Film Review: ‘Total Recall’


With Len Wiseman’s Total Recall (2012) remake due to hit screens this August, StudioCanal’s cinematic rerelease of Paul Verhoeven’s original adaptation of the Philip K. Dick short story We Can Remember It For You Wholesale couldn’t be more timely. Dissatisfied with his blue collar existence and plagued by mysterious dreams of a past life on Mars, construction worker Douglas Quaid (Arnold Schwarzenegger) decides to pay a visit to the mysterious ‘Rekall’.

Rekall is a company that specialise in implanting false memories of your wildest desires into an individual’s brain, sending your mind off on a virtual vacation. Lo-and-behold, it turns out that Quaid has already undergone the procedure and was formerly a man called ‘Hauser’, one of the chief enforcers for the Mars Intelligence agency who had his mind wiped by his boss the villainous Vilos Cohaggen (Ronny Cox).

Set in 2084, Verhoeven follows the same template as his previous film – the never-bettered sci-fi classic RoboCop (1987). The technology is more abundant, as are the special effects, but the future world of Total Recall is just as gritty and grimy as RoboCop’s Delta City. The human race might have some new gadgets and be able to colonize planets, but the age-old problems of crime, violence and degeneracy persist. As Verhoeven’s future vision is not far removed from modernity, both the 1990 Recall and RoboCop have aged very well indeed.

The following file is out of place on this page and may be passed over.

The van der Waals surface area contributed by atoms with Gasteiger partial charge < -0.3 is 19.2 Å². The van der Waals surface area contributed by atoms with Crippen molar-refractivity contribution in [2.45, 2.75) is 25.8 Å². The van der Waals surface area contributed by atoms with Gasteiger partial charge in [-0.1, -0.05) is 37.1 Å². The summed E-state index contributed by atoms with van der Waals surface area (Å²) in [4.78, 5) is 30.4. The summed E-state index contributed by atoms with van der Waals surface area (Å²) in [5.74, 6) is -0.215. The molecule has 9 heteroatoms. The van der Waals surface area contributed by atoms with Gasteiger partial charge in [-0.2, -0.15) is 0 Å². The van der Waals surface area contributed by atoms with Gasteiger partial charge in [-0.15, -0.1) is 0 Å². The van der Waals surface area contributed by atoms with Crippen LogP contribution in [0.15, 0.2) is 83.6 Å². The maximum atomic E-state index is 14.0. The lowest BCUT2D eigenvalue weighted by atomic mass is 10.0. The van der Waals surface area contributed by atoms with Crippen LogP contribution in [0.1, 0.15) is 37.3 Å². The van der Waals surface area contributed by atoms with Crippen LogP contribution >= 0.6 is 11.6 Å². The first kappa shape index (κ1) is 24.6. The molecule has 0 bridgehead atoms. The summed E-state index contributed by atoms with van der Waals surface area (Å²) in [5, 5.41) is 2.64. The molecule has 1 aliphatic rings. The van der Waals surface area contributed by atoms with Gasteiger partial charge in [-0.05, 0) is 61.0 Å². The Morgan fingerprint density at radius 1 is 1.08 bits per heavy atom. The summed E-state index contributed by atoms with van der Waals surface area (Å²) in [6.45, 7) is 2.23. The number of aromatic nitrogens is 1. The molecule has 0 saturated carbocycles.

The other Verhoeven masterstroke is to pit his amnesiac hero against some credible opposition. Ronny Cox and Kurtwood Smith excel as the bad guys in Robocop and Cox (playing practically the same character) is equally good in Recall, along with Michael Ironside as his evil henchman Richter. In the central role, Schwarzenegger does what he does best – deadpan dialogue delivery – but also shows a rare vulnerability, which the terminally-confused Quaid requires. Sharon Stone’s brief turn as the duplicitous blonde wife shows her on the cusp of Basic Instinct (1992) notoriety and Rachel Ticotin, always underused by filmmakers, makes for a fine leading lady.

Like Quaid, some audience members may be confused at points as to exactly what’s happening, who is who and where their allegiances should lie – but that’s kind of the point. In addition, whilst the romance between Quaid and Melina doesn’t exactly set the screen alight, there is enough chemistry between the two to convince you that they have each other’s back.

When push comes to shove, Total Recall is little more than a high budget B-movie, but with both Verhoeven and Schwarzenegger at the peak of their powers the cocktail is pretty irresistible. It’s certainly well worth viewing this late night TV favourite on the big screen, if only for a limited period.

Lee Cassanell